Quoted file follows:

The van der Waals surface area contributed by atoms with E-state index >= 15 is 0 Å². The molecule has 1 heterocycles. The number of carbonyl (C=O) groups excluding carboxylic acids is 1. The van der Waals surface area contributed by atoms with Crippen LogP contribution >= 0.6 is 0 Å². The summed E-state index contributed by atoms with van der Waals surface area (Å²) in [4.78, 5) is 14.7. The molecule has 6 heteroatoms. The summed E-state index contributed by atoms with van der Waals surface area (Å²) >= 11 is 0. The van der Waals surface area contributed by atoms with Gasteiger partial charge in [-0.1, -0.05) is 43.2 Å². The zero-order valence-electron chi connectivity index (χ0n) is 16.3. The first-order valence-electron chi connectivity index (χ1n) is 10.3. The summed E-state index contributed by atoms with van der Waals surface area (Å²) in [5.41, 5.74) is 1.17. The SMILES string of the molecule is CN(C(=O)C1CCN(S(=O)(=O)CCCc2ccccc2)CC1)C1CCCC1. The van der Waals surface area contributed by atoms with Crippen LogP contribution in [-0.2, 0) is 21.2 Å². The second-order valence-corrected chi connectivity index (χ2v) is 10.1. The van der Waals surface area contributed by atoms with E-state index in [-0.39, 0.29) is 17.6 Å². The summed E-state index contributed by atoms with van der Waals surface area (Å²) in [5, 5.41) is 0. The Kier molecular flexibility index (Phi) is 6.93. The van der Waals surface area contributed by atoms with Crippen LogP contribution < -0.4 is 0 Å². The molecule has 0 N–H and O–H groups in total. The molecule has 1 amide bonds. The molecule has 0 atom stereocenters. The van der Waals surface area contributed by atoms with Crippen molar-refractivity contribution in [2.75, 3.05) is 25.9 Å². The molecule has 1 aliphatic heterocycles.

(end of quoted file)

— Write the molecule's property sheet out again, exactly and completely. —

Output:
The van der Waals surface area contributed by atoms with E-state index >= 15 is 0 Å². The molecule has 1 heterocycles. The number of carbonyl (C=O) groups excluding carboxylic acids is 1. The van der Waals surface area contributed by atoms with Crippen LogP contribution >= 0.6 is 0 Å². The summed E-state index contributed by atoms with van der Waals surface area (Å²) in [4.78, 5) is 14.7. The molecule has 6 heteroatoms. The summed E-state index contributed by atoms with van der Waals surface area (Å²) >= 11 is 0. The van der Waals surface area contributed by atoms with Gasteiger partial charge in [-0.1, -0.05) is 43.2 Å². The zero-order valence-electron chi connectivity index (χ0n) is 16.3. The first-order valence-electron chi connectivity index (χ1n) is 10.3. The summed E-state index contributed by atoms with van der Waals surface area (Å²) in [5.41, 5.74) is 1.17. The SMILES string of the molecule is CN(C(=O)C1CCN(S(=O)(=O)CCCc2ccccc2)CC1)C1CCCC1. The van der Waals surface area contributed by atoms with Crippen LogP contribution in [-0.2, 0) is 21.2 Å². The second-order valence-corrected chi connectivity index (χ2v) is 10.1. The van der Waals surface area contributed by atoms with E-state index in [-0.39, 0.29) is 17.6 Å². The summed E-state index contributed by atoms with van der Waals surface area (Å²) in [5, 5.41) is 0. The Kier molecular flexibility index (Phi) is 6.93. The van der Waals surface area contributed by atoms with Crippen LogP contribution < -0.4 is 0 Å². The molecule has 0 N–H and O–H groups in total. The molecule has 1 amide bonds. The molecule has 0 atom stereocenters. The van der Waals surface area contributed by atoms with Crippen molar-refractivity contribution in [2.75, 3.05) is 25.9 Å². The molecule has 1 aliphatic heterocycles.